Meanwhile, the couple visited a friend in Newark and liked the area. It was good timing: The Harpers Ferry lease was up, and the Main Street building was available; however, the old bank needed a lot of love, including removing the beer-soaked flooring.
When Hamilton’s on Main was finally ready to open, an inspection uncovered an inadequate HVAC system that had languished when the building stood vacant. The installation of new equipment delayed the debut, which finally took place in April.
If you haven’t been to Newark lately, you’re in for a surprise. There are new apartment buildings, offices and hotels, many of which tower above the once sleepy Main Street. The most recent structures share a similar façade and style, making the distinctive Hamilton’s on Main that much more appealing.
The patio, for instance, has a European flair, thanks to wrought-iron railings, woven bistro chairs and plenty of leafy ferns. There are 45 seats here and 130 inside, which features a bar with a back dining room on one side and a more formal dining room on the other. Upstairs is a banquet room that can handle the overflow.
“We’re not a college bar,” Anthony says, stating the obvious once you’re seen the décor. “Five-dollar pitchers will never happen in this establishment. We want to be a place for the locals—Kennett Square and New Castle County in general.”
The menu underscores the men’s mission. Jeremiah views American cuisine as a melting pot of many cultures, and his dishes display that sensibility. For instance, America’s picnic staple, deviled eggs, gets a kick from Caribbean seasoning and sriracha. Meatballs made with Angus beef and Italian sausage loll under a blanket of zesty marinara that will leave a tingly heat on your palate. Shrimp bathe in soy, honey and bourbon alongside Korean spice-marinated veggies. And the crispy cauliflower is brined in citrus and tarragon and served with saffron-lemon yogurt and spinach-leek purée.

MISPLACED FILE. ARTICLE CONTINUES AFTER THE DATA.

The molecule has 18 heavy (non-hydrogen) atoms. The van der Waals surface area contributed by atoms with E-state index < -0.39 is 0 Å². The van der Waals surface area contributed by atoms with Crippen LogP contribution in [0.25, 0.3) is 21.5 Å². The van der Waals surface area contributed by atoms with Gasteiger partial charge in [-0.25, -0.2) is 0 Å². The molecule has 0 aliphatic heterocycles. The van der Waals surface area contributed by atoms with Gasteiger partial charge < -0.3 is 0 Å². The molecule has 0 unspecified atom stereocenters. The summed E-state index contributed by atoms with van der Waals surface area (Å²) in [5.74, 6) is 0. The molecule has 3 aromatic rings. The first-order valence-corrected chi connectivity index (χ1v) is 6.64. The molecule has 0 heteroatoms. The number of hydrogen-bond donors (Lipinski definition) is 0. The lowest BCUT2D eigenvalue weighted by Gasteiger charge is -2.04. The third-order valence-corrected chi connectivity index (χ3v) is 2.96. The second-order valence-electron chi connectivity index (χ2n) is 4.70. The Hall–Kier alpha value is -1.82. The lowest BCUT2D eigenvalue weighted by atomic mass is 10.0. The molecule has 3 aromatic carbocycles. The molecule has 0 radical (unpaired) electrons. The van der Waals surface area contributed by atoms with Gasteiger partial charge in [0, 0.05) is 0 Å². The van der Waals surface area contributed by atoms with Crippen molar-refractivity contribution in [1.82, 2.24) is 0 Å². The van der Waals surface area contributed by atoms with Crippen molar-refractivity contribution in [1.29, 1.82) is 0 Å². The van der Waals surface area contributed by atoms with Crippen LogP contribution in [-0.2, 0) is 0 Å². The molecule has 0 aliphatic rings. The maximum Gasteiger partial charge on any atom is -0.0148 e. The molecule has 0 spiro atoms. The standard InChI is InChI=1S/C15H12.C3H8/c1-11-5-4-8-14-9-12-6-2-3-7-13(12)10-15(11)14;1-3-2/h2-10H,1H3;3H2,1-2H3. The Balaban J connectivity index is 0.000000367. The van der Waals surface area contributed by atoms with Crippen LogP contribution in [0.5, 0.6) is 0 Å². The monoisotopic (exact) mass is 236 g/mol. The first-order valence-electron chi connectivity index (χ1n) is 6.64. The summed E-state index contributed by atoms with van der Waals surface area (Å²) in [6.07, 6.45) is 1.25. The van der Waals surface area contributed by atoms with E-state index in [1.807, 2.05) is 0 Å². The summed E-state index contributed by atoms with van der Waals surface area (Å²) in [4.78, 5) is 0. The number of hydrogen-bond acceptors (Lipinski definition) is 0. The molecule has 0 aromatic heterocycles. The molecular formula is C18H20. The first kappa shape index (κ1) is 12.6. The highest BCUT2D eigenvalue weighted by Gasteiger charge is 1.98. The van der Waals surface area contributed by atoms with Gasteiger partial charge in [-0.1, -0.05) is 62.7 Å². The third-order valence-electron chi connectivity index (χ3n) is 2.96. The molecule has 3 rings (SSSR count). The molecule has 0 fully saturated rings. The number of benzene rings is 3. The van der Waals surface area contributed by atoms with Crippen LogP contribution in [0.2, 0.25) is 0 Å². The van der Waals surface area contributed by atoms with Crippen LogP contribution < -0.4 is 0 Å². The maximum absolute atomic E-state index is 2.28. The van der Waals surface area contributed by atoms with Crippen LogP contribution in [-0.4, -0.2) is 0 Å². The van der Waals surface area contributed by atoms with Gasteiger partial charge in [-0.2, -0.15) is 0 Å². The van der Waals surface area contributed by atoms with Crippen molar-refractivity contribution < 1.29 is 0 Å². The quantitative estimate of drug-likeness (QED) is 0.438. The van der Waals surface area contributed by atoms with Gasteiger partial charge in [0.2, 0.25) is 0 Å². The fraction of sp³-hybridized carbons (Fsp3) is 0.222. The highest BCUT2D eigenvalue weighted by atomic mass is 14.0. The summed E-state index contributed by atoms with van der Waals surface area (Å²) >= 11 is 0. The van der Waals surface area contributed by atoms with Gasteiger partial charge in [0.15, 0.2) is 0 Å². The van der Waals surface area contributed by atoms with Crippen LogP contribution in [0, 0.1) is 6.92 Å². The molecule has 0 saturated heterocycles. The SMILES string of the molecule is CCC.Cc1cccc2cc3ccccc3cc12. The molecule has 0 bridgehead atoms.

Most dishes are for sharing, a tapas (small plate) approach that may annoy traditional eaters or those who don’t like others touching their food. Some of these guests may gravitate toward the chophouse options.
But many modern diners appreciate sampling a wide variety of flavors for the same price as the usual appetizer, entrée and dessert. It’s certainly worked for Bardea Food & Drink and Bardea Steak.
There is a drawback for larger parties, however. When four or more spoons dig into one dish, it ruins the kitchen’s lovely plating. After our party passed and shared our choices, our plates looked like we’d been to a fancy wedding buffet. Mine sported part of a Boston wedge, a deviled egg, some mushroom mille-feuille and a slice of house-baked olive loaf.
To avoid muddling flavors, consider trying only one or two dishes at a time. There are just too many wonderful tastes and textures to appreciate. Or, sit at the attractive bar, sip a cocktail and order a bite or two.
Anthony says the owners want guests to feel welcome, and, no doubt, sharing is part of nurturing that approachable sentiment. So is the dress code; nice jeans are acceptable. And while some items might sound exotic, Hamilton’s is not reinventing the wheel, he maintains. “We’re just two people who are passionate about others, hospitality, good food and great times.”